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REIMBURSEMENT AND TECHNOLOGY ASSESSMENT cost containment. If regulators furnish hospitals with sufficient data on their wide cost variances, by DRG, from regional and national standards, there is an opportunity to discover the reasons, including those which lie with technology. Cost-Containment Information: Feedback for Change Standard economic thinking suggests that purchasers will not buy a product they feel is too costly if they can get it elsewhere for less. But the users of hospital technolo- gies are physicians. They have not been trained to think about patient care in eco- nomic terms, nor has there been any par- ticular incentive for them to think that way. They may even feel that cost implica- tions have no place in doing what they think is best for their patients. Therefore, effective cost containment is most apt to occur when it is structured so as to have an impact on physician practice patterns. Doctors have desired information in the past about what may be useful or harmful to their patients, or what may expose the physician to liability. However physicians need the information in clinical terms rele- vant to their way of managing patients. Practice patterns are more likely to change if the use of the information by physicians' peers teaches that costlier behavior is not necessarily beneficial to patient outcomes. The New Jersey prospective payment demonstration had two components to in- fluence physician practice behavior: (1) a hospital cost factor for specific implemen- tation of prospective payment was allowed as an add-on to the DRG rate; in addition to perfecting their computer data manage- ment and upgrading medical records capa- bilities, hospitals could seek education costs to help doctors understand and use the DRG information; (2) the New Jersey DRG system generated management re- ports to hospitals (including the medical director), showing cost performance by 219 DRGs and by all ancillary cost centers compared with that of all other hospitals (the standard). Using these annual management reports New Jersey hospitals have developed their own computer programs to itemize high- ranking, negative-variance DRGs (these produce dollar disincentives because some aspects of practice have made these DRGs more costly than the standard) into a per- formance track for each doctor admitting certain kinds of patients. The hospitals can now identify physicians in a total doctor cluster who are dealing with patients in a more costly way compared with that of their own peers, and can identify which technology cost centers (laboratory, oper- ating room, intensive care unit, physical medicine, radiology, etc.) account for this. An evaluation study of the impact of New Jersey's DRG system on hospital be- havior found medical staffs much more in- volved in the organization of the hospitals. "The character and flow of information has changed. The quantity and type of in- formation that is collected has expanded allowing for the development of more so- phisticated management information deci- sions" (Boerma, 1982~. Medicare does not propose to feed back such information to hospitals as they enter the prospective payment system. The ini- tial average DRG rates and the weights by urban/rural peers and regions have been published. Presumably a hospital using its own Medicare cost reports could analyze in what DRGs it has been paid less than un- der cost-based reimbursement. But they will not have management reports com- paring them, cost center by cost center, to peer hospital or a regional standard unless they themselves develop such a compara- tive information system. Without such comparisons, data useful for making in- formed technology acquisition decisions and for influencing ineffective and costly physician patterns may be lost. Instead, hospitals may emphasize profitable lines,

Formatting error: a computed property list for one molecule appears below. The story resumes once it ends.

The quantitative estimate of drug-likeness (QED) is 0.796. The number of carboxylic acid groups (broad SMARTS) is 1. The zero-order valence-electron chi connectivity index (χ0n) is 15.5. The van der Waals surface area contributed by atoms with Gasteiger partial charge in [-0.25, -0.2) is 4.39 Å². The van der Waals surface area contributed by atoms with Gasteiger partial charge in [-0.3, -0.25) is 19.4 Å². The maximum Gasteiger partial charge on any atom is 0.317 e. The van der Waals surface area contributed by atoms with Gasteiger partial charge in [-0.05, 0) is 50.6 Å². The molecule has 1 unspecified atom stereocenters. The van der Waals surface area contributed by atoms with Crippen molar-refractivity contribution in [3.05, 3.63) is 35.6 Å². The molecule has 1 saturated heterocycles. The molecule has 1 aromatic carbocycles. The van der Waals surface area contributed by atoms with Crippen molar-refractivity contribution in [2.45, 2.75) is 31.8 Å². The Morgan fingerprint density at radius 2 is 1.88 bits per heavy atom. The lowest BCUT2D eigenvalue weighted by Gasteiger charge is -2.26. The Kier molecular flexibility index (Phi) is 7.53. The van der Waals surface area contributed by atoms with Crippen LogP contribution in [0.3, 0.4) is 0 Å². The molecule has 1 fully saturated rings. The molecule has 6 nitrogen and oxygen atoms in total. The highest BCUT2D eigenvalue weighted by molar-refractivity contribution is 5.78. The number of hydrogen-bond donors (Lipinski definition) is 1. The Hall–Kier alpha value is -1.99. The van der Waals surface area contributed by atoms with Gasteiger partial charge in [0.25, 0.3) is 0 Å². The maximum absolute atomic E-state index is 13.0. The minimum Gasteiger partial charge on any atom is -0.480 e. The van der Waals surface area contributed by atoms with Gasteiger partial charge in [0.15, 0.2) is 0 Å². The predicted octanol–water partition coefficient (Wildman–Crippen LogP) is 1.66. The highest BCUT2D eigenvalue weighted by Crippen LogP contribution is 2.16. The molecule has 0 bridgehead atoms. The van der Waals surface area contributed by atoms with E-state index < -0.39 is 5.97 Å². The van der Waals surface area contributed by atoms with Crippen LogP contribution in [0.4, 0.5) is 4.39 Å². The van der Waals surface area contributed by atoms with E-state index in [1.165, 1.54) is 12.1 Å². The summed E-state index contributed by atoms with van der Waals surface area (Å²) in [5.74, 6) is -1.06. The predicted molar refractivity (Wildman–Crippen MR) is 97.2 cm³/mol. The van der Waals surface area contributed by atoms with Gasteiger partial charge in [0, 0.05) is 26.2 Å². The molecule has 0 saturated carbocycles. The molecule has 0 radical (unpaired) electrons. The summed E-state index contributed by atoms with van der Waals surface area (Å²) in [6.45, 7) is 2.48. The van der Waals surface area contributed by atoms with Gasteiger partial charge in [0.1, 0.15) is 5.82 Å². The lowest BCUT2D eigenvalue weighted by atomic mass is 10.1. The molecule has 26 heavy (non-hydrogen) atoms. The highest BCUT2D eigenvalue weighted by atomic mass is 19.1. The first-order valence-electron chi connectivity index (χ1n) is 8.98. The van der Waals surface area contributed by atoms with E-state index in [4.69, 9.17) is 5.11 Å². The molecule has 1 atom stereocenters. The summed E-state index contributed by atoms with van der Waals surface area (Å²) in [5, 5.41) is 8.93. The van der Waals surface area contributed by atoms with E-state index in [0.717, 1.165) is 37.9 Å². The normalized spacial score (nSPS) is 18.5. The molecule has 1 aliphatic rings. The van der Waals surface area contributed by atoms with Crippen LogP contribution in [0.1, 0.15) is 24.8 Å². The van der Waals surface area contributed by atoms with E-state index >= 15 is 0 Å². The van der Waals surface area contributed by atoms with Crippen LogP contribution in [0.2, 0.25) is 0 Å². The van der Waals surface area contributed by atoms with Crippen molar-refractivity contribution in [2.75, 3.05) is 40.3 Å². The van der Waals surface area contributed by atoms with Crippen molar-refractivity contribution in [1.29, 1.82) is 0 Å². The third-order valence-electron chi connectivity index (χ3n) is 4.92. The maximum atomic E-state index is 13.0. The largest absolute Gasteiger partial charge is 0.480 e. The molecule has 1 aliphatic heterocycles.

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220 regardless of the needs of the community or the most effective ways to render care. Mechanisms to Promote Appropriate Use of Technology When a new technology becomes widely used, research and development costs will have been repaid, and volumes of services to which it is applied will increase. If there is a system in place for assessment, these forces should dictate a lower price for a technology. If a technology has a cost- beneficial effect on patient care, such as re- ducing the number of hospital days or pre- venting certain complications, that too should decrease the hospital price. But spo- radic technology assessment applied to new equipment and procedures has not yet brought a reassessment and price decrease once widespread diffusion has occurred. The primary objective of a DRG price adjustment process is to maintain equality across DRGs in the ratios of price to the cost of efficient care. This objective implies that as new cost-saving technology be- comes available for use in certain DRGs, the relative price of these DRGs should be adjusted downward to reflect the new effi- ciencies. Alternatively, the development of new cost-raising technologies that improve patient outcomes enough to justify their use should be met with increases in the prices of relevant DRGs (OTA, 1983~. In order to make price adjustments, an ample supply of data will be required. In the 1983 Social Security Reform Act, Congress provided for an independent Pro- spective Payment Assessment Commission and charged it with tasks including the fol- lowing: (1) to identify medically appropri- ate patterns of health resources use and to collect and assess information on medical and surgical services and procedures (in- cluding regional variations) "giving special attention to treatment patterns for condi- tions which appear to involve excessively costly or inappropriate services not adding ASSESSING MEDICAL TECHNOLOGY to the quality of care"; (2) to assess the safety, efficacy, and cost-effectiveness of new and existing medical and surgical pro- cedures; (3) to collect and assess the neces- sary factual data; (4) to attend to the ap- propriate updating of existing DRGs, or relative weighting factors so that "such groups reflect appropriate differences in resource consumption in delivering safe, efficacious, and cost-effective care." Based on the commission's recommenda- tions, the DHHS secretary must adjust the DRG prices and weights by fiscal year 1986 and at least every 4 years thereafter. The commission is largely constrained by its limited funding (not by legislation) to the use of existing information, pub- lished and unpublished. This underscores the need for an organized, coherent, meth- odologically sound national system for technology assessment and for review of the adequacy of data which already exist. However, Congress also permitted the commission to award grants and contracts for "original research and experimenta- tion, including clinical research, where ex- isting information is inadequate ..." tP. L. 98-21, (5) (E) (ii)]. '`Reimbursement for the technology as- sessment indicated is authorized and the source specified: 85 percent from the Fed- eral Hospital Insurance Trust Fund, and 15 percent from the Federal Supplemen- tary Medical Insurance Trust Fund" [P.L. 98-21, section 601, (6~(A-1~. The first appropriation for this commis- sion was only $1.5 million, and the staff has been limited to no more than 25 per- sons. Thus, while cost containment and technology assessment are now explicitly linked, the commission must still depend largely on existing assessments, which may be inadequate, and the group will not have sufficient funds to assess a wide variety of high-cost technologies. The law^also provides for a continuation of peer review activities. The determina- tion for Medicare, and sometimes for